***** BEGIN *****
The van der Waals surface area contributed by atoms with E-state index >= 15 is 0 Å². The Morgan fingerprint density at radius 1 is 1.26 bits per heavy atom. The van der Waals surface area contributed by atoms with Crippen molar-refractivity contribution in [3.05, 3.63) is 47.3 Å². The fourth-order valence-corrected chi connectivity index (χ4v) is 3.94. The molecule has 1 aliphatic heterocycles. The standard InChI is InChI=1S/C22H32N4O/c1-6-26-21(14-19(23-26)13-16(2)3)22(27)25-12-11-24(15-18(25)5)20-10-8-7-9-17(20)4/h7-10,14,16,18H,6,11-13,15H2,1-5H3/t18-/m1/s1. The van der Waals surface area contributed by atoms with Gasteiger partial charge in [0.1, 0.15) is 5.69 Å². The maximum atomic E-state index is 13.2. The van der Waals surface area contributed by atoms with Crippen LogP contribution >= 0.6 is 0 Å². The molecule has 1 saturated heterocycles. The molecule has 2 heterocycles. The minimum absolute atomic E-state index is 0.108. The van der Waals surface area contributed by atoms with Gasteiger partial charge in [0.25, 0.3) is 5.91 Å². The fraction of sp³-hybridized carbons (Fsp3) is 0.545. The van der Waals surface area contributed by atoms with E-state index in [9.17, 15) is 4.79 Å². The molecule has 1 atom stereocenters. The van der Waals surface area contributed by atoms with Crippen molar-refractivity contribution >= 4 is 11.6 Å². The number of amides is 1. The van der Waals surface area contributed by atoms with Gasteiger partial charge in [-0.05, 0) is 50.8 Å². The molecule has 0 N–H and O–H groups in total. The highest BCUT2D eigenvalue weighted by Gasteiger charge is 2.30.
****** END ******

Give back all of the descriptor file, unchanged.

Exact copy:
The van der Waals surface area contributed by atoms with E-state index >= 15 is 0 Å². The Morgan fingerprint density at radius 1 is 1.26 bits per heavy atom. The van der Waals surface area contributed by atoms with Crippen molar-refractivity contribution in [3.05, 3.63) is 47.3 Å². The fourth-order valence-corrected chi connectivity index (χ4v) is 3.94. The molecule has 1 aliphatic heterocycles. The standard InChI is InChI=1S/C22H32N4O/c1-6-26-21(14-19(23-26)13-16(2)3)22(27)25-12-11-24(15-18(25)5)20-10-8-7-9-17(20)4/h7-10,14,16,18H,6,11-13,15H2,1-5H3/t18-/m1/s1. The van der Waals surface area contributed by atoms with Gasteiger partial charge in [0.1, 0.15) is 5.69 Å². The maximum atomic E-state index is 13.2. The van der Waals surface area contributed by atoms with Crippen LogP contribution >= 0.6 is 0 Å². The molecule has 1 saturated heterocycles. The molecule has 2 heterocycles. The minimum absolute atomic E-state index is 0.108. The van der Waals surface area contributed by atoms with Gasteiger partial charge in [0.25, 0.3) is 5.91 Å². The fraction of sp³-hybridized carbons (Fsp3) is 0.545. The van der Waals surface area contributed by atoms with E-state index in [9.17, 15) is 4.79 Å². The molecule has 1 atom stereocenters. The van der Waals surface area contributed by atoms with Crippen molar-refractivity contribution >= 4 is 11.6 Å². The number of amides is 1. The van der Waals surface area contributed by atoms with Gasteiger partial charge in [-0.05, 0) is 50.8 Å². The molecule has 0 N–H and O–H groups in total. The highest BCUT2D eigenvalue weighted by Gasteiger charge is 2.30.